You're also claiming that wholesale book prices are 30% to 50% of retail; that's bigger than any of the discounts I've heard (typically closer to 60% of suggested retail). But maybe things have changed there.

In any case, unless authors are all wards of the state and publishers are all people with other day jobs, new books (actual books, not pamphlet-length items sold as "ebooks") just aren't going to go for $1, and probably not for $2.99.

Demanding a bestseller that is being sold off the shelf like hot cakes for $20 to be then sold online for $1 is simply absurd.

Not true at all. Currently there are massive inefficiences in the publishing system that cause the start price of a book to be $20. Many bookstores are able to return unsold books to the publisher for a full refund. Dealing with a straight digital file without all the inefficiencies a $1 can work. Also at the dollar price you can have people spending more money over the long term. Also when you sell a physical book it can then compete with the new book when it enters the used book market. The digital file (at least under the Sony model) cannot be transferred so that copy does not become part of the used book market once it is read.

Let's look at an example. Publisher sells a book to a bookstore that has a list price of $20. What does the bookstore pay $6-$10. So $10 of the price is for the bookstore to deal with the book. If there were no ineffiencies in publishing then to price the digital file from publisher for $6-$10 would be reasonable. But the reason the publishers price $6-$10 to the bookstore is that they have to have money to cover returns and other ineffiences of paper publishing. Take out those ineffiences and you have a book that can sell from $3-$6. So maybe songs are .99 and books will be $2.99. Twenty dollars for a digital file of a book, that is what is simple absurd.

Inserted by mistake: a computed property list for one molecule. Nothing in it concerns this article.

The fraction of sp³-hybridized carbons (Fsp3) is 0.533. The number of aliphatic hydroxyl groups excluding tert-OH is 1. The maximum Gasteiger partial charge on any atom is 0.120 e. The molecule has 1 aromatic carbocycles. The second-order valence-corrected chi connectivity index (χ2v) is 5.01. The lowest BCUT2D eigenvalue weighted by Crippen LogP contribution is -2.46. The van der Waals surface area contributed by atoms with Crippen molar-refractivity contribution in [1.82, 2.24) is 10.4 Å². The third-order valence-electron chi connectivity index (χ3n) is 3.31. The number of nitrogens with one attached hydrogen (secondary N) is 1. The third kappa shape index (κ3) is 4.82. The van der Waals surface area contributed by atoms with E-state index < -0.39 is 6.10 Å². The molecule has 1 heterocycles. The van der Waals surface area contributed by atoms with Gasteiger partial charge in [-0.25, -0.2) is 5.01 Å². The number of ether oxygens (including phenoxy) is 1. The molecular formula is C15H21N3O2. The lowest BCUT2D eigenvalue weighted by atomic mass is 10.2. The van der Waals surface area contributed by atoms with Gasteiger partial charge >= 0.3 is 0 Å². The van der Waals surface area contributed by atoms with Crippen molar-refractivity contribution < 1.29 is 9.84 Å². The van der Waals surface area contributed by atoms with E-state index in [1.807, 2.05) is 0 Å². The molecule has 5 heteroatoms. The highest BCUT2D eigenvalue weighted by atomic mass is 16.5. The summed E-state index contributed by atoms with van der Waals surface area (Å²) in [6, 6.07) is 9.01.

Come on, an album, a compact disk is going to cost $15-6. So will a book, so will a movie. These are large investments of time and energy. A song only represents a fraction of something more, yes it can stand alone but its the only example here that can (except maybe a single tv episode of a series). It simply doesn't compare to a book. Demanding a bestseller that is being sold off the shelf like hot cakes for $20 to be then sold online for $1 is simply absurd.

Frankly I would buy a chapter of a book at a time, Dickens work all came out that way in newspapers and I bought the original version of King's The Green Mile in 6 installments. It can be done and should be done.

The book equivalent would be to sell a chapter of a book for $1.
Yes a book can be broken down into smaller pieces but so can a song. Especially for fiction books, what you really want is the whole not a part. Just like people don't want to buy one stanza of a song they usually don't want just one chapter of a book. (especially for a fiction work)
So although I agree that a book can be broken down into smaller parts I don't think they have to. Also, when you charge $1 chapter we are back to a $16-$25 book again. So to get back to the title that was used "not a direct comparison" I would disagree because I think there is one way that it can be a direct comparison if we treat a book as a unit and there is another way that a book is not a direct comparison when we break it into parts.

iTunes sells a single song for $1. The book equivalent would be to sell a chapter of a book for $1. Which wouldn't be a bad idea at that...

Call me a fetishist, but as long as books are available in print, I have no plans to use an e-book, no matter how easy, cheap, or convenient. I use an iPod, but I still buy almost all of my music the old fashioned way, on shiny plastic discs.